My friend and I have a plan for when we graduate: we’re going to start our own business. We have our idea (sorry, I can’t say what it is), but we don’t have any financing, and that’s stressing us out. My friend, in particular, has become really focused on strategies for raising money. He’s convinced that it’s all about presentation, and he has started to criticize the way (he thinks) I will represent our company. He thinks I don’t dress sharply enough, he thinks I mumble too much, and, above all, he thinks I’m too fat. He’s gone so far as to get me diet pills! I don’t know what to do. I think our business plan is a good one, but I’m worried about how my future business partner is behaving, and I’m not sure what to think about his takes on financing and appearance.
Your business partner has no right to be giving you the business about your appearance –especially when your company hasn’t even been started yet! His behavior is extreme, and you should think carefully about your next move.
If you are overweight, it is of course a good idea to shed those pounds. But your goal needs to come from a place of positivity and a desire for self-improvement–not from a place of bullying. Bullying can put weight loss in an unhealthy focus: one study found that bullied teens and their tormentors were both unhealthily preoccupied with their weights (55 percent and 42 percent, respectively) more often than peers who had no experience with bullying (35 percent).
And if you do want to lose weight, you’ll want to be careful about how you do it. It’s hard to say what sort of weight-loss supplement your friend is pushing on you, but you should know that those sorts of supplements can vary wildly in both efficacy and safety. Some products are relatively simple concoctions, like milkshakes that fill you up on protein and stave off hunger. Fastin’ had a previous life as a prescription drug for the extremely overweight. And still others have different compositions and different histories–and, sometimes, different side-effects and unwanted consequences. Diet and exercise have to be the pillars of your weight loss plan. Supplements can have a role, but bullying absolutely should not.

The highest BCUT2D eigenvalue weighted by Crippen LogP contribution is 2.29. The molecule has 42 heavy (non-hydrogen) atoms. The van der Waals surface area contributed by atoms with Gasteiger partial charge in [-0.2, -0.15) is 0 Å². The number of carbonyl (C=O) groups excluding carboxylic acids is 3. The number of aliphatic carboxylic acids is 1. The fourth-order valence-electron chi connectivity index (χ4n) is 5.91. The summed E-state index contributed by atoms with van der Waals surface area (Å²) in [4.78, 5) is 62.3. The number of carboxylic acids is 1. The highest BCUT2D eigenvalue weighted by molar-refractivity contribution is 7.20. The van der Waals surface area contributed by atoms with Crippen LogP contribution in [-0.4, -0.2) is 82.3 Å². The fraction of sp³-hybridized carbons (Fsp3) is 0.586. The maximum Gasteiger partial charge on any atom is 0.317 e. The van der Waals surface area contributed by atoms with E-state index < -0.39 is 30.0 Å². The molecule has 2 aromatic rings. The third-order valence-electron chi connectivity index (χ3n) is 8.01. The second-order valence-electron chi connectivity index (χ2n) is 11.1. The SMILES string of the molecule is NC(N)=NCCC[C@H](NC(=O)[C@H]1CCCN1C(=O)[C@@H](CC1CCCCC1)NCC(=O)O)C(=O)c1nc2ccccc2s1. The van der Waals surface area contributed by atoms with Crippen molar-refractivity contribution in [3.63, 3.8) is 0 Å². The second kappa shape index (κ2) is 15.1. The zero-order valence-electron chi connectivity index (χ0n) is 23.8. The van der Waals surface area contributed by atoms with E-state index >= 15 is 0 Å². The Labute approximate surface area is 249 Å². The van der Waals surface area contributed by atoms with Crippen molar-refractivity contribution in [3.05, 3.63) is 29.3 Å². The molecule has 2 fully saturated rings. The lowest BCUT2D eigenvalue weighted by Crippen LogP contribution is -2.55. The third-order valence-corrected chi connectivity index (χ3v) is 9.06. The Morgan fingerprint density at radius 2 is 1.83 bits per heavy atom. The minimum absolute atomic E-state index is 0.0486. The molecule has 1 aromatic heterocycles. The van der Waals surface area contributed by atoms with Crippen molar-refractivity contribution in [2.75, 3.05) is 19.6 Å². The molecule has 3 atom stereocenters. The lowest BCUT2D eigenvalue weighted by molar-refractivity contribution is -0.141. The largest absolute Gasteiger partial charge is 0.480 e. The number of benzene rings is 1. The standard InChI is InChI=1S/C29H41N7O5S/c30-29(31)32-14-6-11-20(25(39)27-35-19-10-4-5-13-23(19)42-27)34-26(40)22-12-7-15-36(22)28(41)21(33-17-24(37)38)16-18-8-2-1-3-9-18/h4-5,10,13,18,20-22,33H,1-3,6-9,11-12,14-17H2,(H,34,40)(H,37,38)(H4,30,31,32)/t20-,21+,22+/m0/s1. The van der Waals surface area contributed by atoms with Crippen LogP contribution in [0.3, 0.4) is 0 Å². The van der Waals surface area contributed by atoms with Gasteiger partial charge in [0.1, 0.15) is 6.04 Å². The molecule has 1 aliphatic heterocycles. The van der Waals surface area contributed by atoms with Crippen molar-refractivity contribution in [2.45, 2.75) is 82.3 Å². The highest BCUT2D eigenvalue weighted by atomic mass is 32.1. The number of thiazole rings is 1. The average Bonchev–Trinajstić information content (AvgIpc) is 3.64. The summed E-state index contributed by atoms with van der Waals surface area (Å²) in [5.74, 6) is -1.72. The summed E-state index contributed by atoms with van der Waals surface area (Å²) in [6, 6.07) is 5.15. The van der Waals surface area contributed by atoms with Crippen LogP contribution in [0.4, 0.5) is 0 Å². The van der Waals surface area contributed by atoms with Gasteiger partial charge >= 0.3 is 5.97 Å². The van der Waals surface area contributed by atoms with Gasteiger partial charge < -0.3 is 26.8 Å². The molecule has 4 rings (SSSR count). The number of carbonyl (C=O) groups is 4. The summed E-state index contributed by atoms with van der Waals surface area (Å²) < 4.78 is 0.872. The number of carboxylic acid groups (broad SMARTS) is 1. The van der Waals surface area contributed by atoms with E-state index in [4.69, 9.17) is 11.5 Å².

Besides, does your friend have a point about presentation? Studies do occasionally pop up to support the idea that our appearances affect our success. Overweight professional do tend to earn less, some studies have found, but the effect is easier to measure over the course of a career and varies significantly by demographic (white women are most hurt by the weights, one study found, with 64 excess pounds costing them 9 percent of their wages).
It’s hard to make the case, though, that this phenomenon will make a measurable impact on a short-term project like your quest for financing. Business lending pros strongly disagreed with the idea when we spoke to them, saying that it’s your business plan that really matters.
But, speaking of your business plan, there may be one part of it that you want to reconsider: your partner. The situation you described is disturbing, and you need to prioritize your well-being in both your life and your career. Think carefully about your future relationships–both business and personal–with this person.
“Everyone is your best friend when you are successful. Make sure that the people that you surround yourself with are also the people that you are not afraid of failing with.” — Paula Abdul
Suzanne Hite is a former publications editor serving the technology services sector.